Marriage Requires Love

Last week, my daughter sent me a link to an article in the New York Times. The article upset her, and she knew I would have the same reaction. She was correct.

In Marriage Requires Amnesia, Heather Havrilesky presents a section from her new book (coming in February), Foreverland, On the Divine Tedium of Marriage. Unable to read the book as it hasn’t yet been published, I can only glean info about Heather and her marriage from this article. And the article makes me profoundly sad and even angry.

With passages like this: “Do I hate my husband? Oh for sure, yes, definitely. I don’t know anyone who’s been married more than seven years who flinches at this concept. A spouse is a blessing and a curse wrapped into one. How could it be otherwise? How is hatred not the natural outcome of sleeping so close to another human for years?”

How can one not take umbrage to the sentiment?

The writer goes on to list everything she hates about her husband from his daily habits–“He is exactly the same as a heap of laundry: smelly, inert, almost sentient but not quite”–to the way he sneezes and how he clears his throat. And though she says he is exactly the same person she met seventeen years ago, she can’t stand the man that he was and is. “This is just how it feels to be doomed to live and eat and sleep next to the same person until you’re dead. Because the resolution on your spouse becomes clearer and clearer by the year, you must find compensatory ways to blur and pixelate them back into a soft, muted, faintly fantastical fog.”

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Sisters in Faith, Love, and Grace

It’s been almost six years now since I first walked on the holy ground of Israel where I met the people who would come to be major players in my game of life. I still can’t believe the many gifts and blessings I received on that pilgrimage and the countless ones I’ve received since then.

2016 Pilgrims
Jan and Amy on the Sea of Galilee

In 2018, one of my pilgrim family members, Jan, invited me to go on a second pilgrimage to the Holy Land planned for February of 2019.

I eagerly accepted her invitation and extended the offer to my sister-in-law, Lisa. That trip forever changed our relationship, making us true sisters in marriage, love, and faith. Since our return, rarely a day goes by that Lisa doesn’t check in on me to send her love and tell me she’s praying for me (she’s a much better sister than I am as I’m terrible at reaching out to people). Those texts mean more to me than she will ever know.

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Brownies – Good for the Body and the Soul

I am a brownie person, and I’ve raised brownie-loving girls! It’s not unusual for me to come down in the morning (when the girls are home) to find a batch of brownies on the kitchen counter–half-eaten of course! On the other hand, I’ve come down to peanut butter cookies, oatmeal no-bake cookies, and cakes in assorted colors (the green cake with blue icing looked so awful that even the baker–whose reputation I will protect–didn’t even eat it!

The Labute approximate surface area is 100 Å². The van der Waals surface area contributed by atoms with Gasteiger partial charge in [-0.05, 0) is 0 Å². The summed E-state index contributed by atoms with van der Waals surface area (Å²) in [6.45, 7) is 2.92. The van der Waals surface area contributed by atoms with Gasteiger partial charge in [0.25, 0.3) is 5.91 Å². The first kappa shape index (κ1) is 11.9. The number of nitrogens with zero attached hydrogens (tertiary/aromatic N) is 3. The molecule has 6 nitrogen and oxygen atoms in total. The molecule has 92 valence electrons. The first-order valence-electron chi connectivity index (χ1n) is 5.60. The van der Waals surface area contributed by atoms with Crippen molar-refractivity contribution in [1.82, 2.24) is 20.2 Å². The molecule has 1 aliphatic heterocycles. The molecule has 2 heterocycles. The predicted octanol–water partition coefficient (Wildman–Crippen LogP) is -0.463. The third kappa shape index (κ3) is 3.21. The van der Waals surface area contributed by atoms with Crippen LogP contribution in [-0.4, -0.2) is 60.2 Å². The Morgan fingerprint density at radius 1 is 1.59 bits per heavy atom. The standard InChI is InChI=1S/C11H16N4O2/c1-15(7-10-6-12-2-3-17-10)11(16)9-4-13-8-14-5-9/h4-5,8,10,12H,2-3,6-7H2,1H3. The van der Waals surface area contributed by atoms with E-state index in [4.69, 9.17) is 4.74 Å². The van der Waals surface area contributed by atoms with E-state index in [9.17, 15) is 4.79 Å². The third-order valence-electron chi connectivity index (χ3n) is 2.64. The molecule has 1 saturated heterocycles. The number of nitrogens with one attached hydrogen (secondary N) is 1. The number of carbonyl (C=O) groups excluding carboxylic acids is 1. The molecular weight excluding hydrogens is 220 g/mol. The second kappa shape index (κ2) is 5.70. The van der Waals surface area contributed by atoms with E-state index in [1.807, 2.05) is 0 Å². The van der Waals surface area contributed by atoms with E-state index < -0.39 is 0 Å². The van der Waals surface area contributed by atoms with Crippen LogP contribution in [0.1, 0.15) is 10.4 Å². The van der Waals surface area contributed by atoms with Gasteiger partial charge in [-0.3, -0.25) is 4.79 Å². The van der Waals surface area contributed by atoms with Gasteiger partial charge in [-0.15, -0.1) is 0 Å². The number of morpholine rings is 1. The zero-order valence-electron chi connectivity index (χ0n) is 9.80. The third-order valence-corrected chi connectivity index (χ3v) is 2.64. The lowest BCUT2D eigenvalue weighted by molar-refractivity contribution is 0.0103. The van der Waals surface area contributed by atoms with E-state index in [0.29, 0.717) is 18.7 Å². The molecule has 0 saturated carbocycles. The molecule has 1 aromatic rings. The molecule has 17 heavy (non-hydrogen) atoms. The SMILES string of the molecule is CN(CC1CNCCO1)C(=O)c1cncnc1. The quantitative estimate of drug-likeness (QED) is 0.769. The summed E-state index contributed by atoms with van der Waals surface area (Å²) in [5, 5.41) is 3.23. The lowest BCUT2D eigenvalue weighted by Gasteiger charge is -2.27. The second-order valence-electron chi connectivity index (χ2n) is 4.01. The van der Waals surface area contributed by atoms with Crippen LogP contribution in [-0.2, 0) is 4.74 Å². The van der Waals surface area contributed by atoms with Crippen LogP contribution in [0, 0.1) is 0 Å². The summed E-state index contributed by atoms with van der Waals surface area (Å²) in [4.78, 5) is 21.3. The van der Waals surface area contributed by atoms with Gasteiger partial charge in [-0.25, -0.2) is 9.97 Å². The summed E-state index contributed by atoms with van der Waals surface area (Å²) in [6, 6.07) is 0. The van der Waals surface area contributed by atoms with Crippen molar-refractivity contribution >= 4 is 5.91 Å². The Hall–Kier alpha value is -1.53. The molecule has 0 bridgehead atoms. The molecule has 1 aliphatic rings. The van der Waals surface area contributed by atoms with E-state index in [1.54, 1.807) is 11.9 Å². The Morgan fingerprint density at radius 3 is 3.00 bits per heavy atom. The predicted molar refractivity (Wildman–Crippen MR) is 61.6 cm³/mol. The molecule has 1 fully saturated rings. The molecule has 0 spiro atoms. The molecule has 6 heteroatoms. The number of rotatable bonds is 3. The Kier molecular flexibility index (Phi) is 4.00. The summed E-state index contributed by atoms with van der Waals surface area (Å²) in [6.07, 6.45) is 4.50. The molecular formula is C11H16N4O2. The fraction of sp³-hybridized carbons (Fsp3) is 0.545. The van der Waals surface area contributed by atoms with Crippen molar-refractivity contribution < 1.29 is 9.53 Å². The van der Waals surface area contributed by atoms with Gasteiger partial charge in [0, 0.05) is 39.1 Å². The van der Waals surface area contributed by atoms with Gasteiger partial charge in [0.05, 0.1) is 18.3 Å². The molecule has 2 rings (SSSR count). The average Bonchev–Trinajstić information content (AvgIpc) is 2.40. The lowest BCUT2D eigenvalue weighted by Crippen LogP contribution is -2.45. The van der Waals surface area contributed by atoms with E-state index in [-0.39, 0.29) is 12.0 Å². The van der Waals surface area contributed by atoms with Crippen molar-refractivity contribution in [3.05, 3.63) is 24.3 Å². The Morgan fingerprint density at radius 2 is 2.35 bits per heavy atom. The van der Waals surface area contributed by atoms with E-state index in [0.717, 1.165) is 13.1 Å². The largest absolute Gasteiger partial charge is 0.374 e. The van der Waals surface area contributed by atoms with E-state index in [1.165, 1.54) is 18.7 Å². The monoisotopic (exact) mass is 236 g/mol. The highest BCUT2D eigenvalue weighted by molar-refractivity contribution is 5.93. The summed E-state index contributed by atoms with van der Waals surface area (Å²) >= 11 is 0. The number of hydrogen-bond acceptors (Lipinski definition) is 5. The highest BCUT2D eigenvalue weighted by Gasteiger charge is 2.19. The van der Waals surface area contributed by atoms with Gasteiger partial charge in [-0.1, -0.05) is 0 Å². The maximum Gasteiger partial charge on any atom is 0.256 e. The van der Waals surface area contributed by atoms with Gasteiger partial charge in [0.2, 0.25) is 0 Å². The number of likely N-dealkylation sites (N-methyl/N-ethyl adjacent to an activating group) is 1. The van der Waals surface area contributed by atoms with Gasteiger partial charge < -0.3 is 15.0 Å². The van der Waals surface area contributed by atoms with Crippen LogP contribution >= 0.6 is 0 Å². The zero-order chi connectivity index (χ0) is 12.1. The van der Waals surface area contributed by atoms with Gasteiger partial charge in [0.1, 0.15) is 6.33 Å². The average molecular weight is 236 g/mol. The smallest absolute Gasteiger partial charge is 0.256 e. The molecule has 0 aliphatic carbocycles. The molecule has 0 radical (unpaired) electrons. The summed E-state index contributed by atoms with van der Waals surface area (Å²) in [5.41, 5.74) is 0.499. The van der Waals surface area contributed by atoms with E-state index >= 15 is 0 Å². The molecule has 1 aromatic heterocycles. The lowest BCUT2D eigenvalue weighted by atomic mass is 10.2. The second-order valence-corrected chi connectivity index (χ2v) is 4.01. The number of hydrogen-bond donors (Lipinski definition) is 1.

My sister-in-law, Lisa, makes wonderful brownies, and I never turn her down when she offers to bake them for any family occasion. And who doesn’t love brownies topped with ice cream like the delicious ones my mother made the last Christmas we were all together?


Alas, I’m on this anti-inflammatory diet, so brownies are off the menu, or they were…

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Family Togetherness, A Gift From Heaven

“The family is the first essential cell of human society.” –Pope John XXIII

Have truer words ever been spoken? Where would I be without my family? Though I put God first and foremost in my life, I would be nothing, have nothing, achieve nothing, and live for nothing if not for my family. Not seeing most of my extended family for over a year was one of the hardest things I’ve ever had to do in life. Thankfully, that long, dry period ended this past weekend.

On Saturday, we hosted a graduation party for our middle child, Katie Ann. She graduated in May from Mount St. Mary’s University, but we wanted to give our family a little more time to be comfortable in a large gathering, so we asked them all to save the date for August 21. It made my day to get responses like, “I told the rest of the family they could do whatever they wanted, but I will be there come hell or high water,” and “I’m done with not seeing everyone.” We were all determined to be together, and not even a potential tropical storm was going to keep us apart.

Opera great, Robert Breault, is attributed with saying, “What greater blessing to give thanks for at a family gathering than the family and the gathering.” And he was so right.

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Harvesting Love

There are few things our family enjoys more during the summer than crabbing in the rivers and creeks that extend from the great Chesapeake Bay like multiple fingers from a hand. These offshoots, consisting of salt, fresh, and brackish waters, are as much a part of Ken and me as the blood that runs through our veins. I come from a long line of watermen and boat builders dating back to the Ark and the Dove that landed on St. Clement’s Island in 1634. Much of my family history was woven into my book, The Devil’s Fortune. Ken began working as an apprentice on a crabbing boat when he was eleven and owned his own boat by the time he was fifteen. Our girls are water creatures, especially our youngest, a champion swimmer and proud holder of a boating license since she was twelve.